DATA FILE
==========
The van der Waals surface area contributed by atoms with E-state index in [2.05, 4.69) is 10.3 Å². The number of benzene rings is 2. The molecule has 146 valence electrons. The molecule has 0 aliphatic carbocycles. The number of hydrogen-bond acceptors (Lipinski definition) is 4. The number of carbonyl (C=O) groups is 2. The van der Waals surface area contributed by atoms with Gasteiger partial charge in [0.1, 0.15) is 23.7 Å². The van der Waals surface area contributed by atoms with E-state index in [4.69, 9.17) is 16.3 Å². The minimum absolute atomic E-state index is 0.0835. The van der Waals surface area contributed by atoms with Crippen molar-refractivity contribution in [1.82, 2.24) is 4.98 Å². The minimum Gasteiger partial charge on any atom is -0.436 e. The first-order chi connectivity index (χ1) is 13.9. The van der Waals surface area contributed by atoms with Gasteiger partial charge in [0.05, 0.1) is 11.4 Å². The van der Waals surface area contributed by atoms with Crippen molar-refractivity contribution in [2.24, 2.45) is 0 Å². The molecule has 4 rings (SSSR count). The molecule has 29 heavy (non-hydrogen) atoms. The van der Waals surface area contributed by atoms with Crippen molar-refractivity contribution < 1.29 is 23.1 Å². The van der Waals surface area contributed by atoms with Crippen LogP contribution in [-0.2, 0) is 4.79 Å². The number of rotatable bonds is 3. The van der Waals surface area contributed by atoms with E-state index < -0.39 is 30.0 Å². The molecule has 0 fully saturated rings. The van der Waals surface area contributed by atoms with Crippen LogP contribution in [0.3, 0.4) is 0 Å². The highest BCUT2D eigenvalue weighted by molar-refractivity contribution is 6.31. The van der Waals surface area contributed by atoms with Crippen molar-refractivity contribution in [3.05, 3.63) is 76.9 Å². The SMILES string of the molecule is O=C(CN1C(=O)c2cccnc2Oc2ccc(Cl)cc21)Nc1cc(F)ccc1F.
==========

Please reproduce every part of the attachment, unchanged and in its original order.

The van der Waals surface area contributed by atoms with E-state index in [2.05, 4.69) is 10.3 Å². The number of benzene rings is 2. The molecule has 146 valence electrons. The molecule has 0 aliphatic carbocycles. The number of hydrogen-bond acceptors (Lipinski definition) is 4. The number of carbonyl (C=O) groups is 2. The van der Waals surface area contributed by atoms with Gasteiger partial charge in [0.1, 0.15) is 23.7 Å². The van der Waals surface area contributed by atoms with E-state index in [4.69, 9.17) is 16.3 Å². The minimum absolute atomic E-state index is 0.0835. The van der Waals surface area contributed by atoms with Crippen molar-refractivity contribution in [1.82, 2.24) is 4.98 Å². The minimum Gasteiger partial charge on any atom is -0.436 e. The first-order chi connectivity index (χ1) is 13.9. The van der Waals surface area contributed by atoms with Gasteiger partial charge in [0.05, 0.1) is 11.4 Å². The van der Waals surface area contributed by atoms with Crippen molar-refractivity contribution in [2.24, 2.45) is 0 Å². The molecule has 4 rings (SSSR count). The molecule has 29 heavy (non-hydrogen) atoms. The van der Waals surface area contributed by atoms with Crippen molar-refractivity contribution < 1.29 is 23.1 Å². The van der Waals surface area contributed by atoms with Crippen LogP contribution in [-0.2, 0) is 4.79 Å². The number of rotatable bonds is 3. The van der Waals surface area contributed by atoms with E-state index < -0.39 is 30.0 Å². The molecule has 0 fully saturated rings. The van der Waals surface area contributed by atoms with Crippen LogP contribution in [0.3, 0.4) is 0 Å². The highest BCUT2D eigenvalue weighted by molar-refractivity contribution is 6.31. The van der Waals surface area contributed by atoms with Crippen molar-refractivity contribution in [3.05, 3.63) is 76.9 Å². The SMILES string of the molecule is O=C(CN1C(=O)c2cccnc2Oc2ccc(Cl)cc21)Nc1cc(F)ccc1F.